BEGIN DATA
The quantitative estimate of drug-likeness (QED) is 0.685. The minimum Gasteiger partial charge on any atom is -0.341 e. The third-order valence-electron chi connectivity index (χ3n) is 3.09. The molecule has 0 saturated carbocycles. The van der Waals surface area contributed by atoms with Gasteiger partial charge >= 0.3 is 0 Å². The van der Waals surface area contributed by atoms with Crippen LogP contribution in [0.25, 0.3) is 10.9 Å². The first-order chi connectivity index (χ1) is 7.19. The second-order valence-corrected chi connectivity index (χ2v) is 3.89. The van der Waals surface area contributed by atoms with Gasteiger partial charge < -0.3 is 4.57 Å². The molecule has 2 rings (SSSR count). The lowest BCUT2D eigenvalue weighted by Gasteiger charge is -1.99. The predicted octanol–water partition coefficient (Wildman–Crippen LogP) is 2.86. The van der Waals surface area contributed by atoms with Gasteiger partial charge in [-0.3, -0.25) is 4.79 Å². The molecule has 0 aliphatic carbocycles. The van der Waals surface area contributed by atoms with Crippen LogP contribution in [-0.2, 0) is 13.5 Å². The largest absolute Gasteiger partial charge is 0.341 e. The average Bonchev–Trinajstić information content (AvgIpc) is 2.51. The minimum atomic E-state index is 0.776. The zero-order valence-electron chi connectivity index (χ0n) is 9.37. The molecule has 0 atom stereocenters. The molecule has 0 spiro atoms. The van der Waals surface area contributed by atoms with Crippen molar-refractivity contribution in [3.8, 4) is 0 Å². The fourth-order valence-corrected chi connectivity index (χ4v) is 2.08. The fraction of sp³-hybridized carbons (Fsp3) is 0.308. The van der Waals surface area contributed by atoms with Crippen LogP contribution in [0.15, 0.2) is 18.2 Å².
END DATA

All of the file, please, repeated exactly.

The quantitative estimate of drug-likeness (QED) is 0.685. The minimum Gasteiger partial charge on any atom is -0.341 e. The third-order valence-electron chi connectivity index (χ3n) is 3.09. The molecule has 0 saturated carbocycles. The van der Waals surface area contributed by atoms with Gasteiger partial charge >= 0.3 is 0 Å². The van der Waals surface area contributed by atoms with Crippen LogP contribution in [0.25, 0.3) is 10.9 Å². The first-order chi connectivity index (χ1) is 7.19. The second-order valence-corrected chi connectivity index (χ2v) is 3.89. The van der Waals surface area contributed by atoms with Gasteiger partial charge < -0.3 is 4.57 Å². The molecule has 2 rings (SSSR count). The lowest BCUT2D eigenvalue weighted by Gasteiger charge is -1.99. The predicted octanol–water partition coefficient (Wildman–Crippen LogP) is 2.86. The van der Waals surface area contributed by atoms with Gasteiger partial charge in [-0.3, -0.25) is 4.79 Å². The molecule has 0 aliphatic carbocycles. The van der Waals surface area contributed by atoms with Crippen LogP contribution in [-0.2, 0) is 13.5 Å². The largest absolute Gasteiger partial charge is 0.341 e. The average Bonchev–Trinajstić information content (AvgIpc) is 2.51. The minimum atomic E-state index is 0.776. The zero-order valence-electron chi connectivity index (χ0n) is 9.37. The molecule has 0 atom stereocenters. The molecule has 0 spiro atoms. The van der Waals surface area contributed by atoms with Crippen molar-refractivity contribution in [3.8, 4) is 0 Å². The fourth-order valence-corrected chi connectivity index (χ4v) is 2.08. The fraction of sp³-hybridized carbons (Fsp3) is 0.308. The van der Waals surface area contributed by atoms with Crippen LogP contribution in [0.15, 0.2) is 18.2 Å².